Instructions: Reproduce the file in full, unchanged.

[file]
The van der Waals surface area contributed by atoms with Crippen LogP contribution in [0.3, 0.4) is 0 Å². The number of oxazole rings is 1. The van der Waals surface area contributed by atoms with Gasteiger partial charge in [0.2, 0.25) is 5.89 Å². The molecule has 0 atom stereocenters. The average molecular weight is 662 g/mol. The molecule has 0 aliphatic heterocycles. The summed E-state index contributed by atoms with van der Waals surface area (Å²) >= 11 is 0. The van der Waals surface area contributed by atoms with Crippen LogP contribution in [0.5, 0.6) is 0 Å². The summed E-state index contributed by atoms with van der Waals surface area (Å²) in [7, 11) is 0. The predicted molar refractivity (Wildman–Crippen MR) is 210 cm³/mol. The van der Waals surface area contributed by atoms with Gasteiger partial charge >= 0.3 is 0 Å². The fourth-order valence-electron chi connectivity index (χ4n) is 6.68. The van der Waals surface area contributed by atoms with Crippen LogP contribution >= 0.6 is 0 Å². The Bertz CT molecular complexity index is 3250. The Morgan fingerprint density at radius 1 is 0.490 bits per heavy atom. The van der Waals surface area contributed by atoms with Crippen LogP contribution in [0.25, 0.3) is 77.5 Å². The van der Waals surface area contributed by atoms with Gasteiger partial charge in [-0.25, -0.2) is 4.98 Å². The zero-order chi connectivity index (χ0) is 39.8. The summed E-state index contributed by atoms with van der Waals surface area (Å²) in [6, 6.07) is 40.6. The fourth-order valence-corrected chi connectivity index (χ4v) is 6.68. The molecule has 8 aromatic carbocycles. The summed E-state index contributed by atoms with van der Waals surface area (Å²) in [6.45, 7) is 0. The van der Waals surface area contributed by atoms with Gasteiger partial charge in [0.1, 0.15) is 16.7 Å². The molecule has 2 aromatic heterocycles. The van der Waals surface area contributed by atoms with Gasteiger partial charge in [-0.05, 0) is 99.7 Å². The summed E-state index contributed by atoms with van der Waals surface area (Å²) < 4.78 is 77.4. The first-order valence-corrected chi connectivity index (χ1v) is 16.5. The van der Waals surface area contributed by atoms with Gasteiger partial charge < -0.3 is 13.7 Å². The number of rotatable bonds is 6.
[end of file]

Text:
The van der Waals surface area contributed by atoms with Crippen LogP contribution in [0.3, 0.4) is 0 Å². The number of oxazole rings is 1. The van der Waals surface area contributed by atoms with Gasteiger partial charge in [0.2, 0.25) is 5.89 Å². The molecule has 0 atom stereocenters. The average molecular weight is 662 g/mol. The molecule has 0 aliphatic heterocycles. The summed E-state index contributed by atoms with van der Waals surface area (Å²) >= 11 is 0. The van der Waals surface area contributed by atoms with Crippen LogP contribution in [0.5, 0.6) is 0 Å². The summed E-state index contributed by atoms with van der Waals surface area (Å²) in [7, 11) is 0. The predicted molar refractivity (Wildman–Crippen MR) is 210 cm³/mol. The van der Waals surface area contributed by atoms with Gasteiger partial charge >= 0.3 is 0 Å². The fourth-order valence-electron chi connectivity index (χ4n) is 6.68. The van der Waals surface area contributed by atoms with Crippen LogP contribution >= 0.6 is 0 Å². The Bertz CT molecular complexity index is 3250. The Morgan fingerprint density at radius 1 is 0.490 bits per heavy atom. The van der Waals surface area contributed by atoms with Crippen LogP contribution in [0.25, 0.3) is 77.5 Å². The van der Waals surface area contributed by atoms with Gasteiger partial charge in [-0.25, -0.2) is 4.98 Å². The zero-order chi connectivity index (χ0) is 39.8. The summed E-state index contributed by atoms with van der Waals surface area (Å²) in [6, 6.07) is 40.6. The fourth-order valence-corrected chi connectivity index (χ4v) is 6.68. The molecule has 8 aromatic carbocycles. The summed E-state index contributed by atoms with van der Waals surface area (Å²) in [6.45, 7) is 0. The van der Waals surface area contributed by atoms with Gasteiger partial charge in [0.1, 0.15) is 16.7 Å². The molecule has 2 aromatic heterocycles. The van der Waals surface area contributed by atoms with Gasteiger partial charge in [-0.05, 0) is 99.7 Å². The summed E-state index contributed by atoms with van der Waals surface area (Å²) < 4.78 is 77.4. The first-order valence-corrected chi connectivity index (χ1v) is 16.5. The van der Waals surface area contributed by atoms with Gasteiger partial charge < -0.3 is 13.7 Å². The number of rotatable bonds is 6.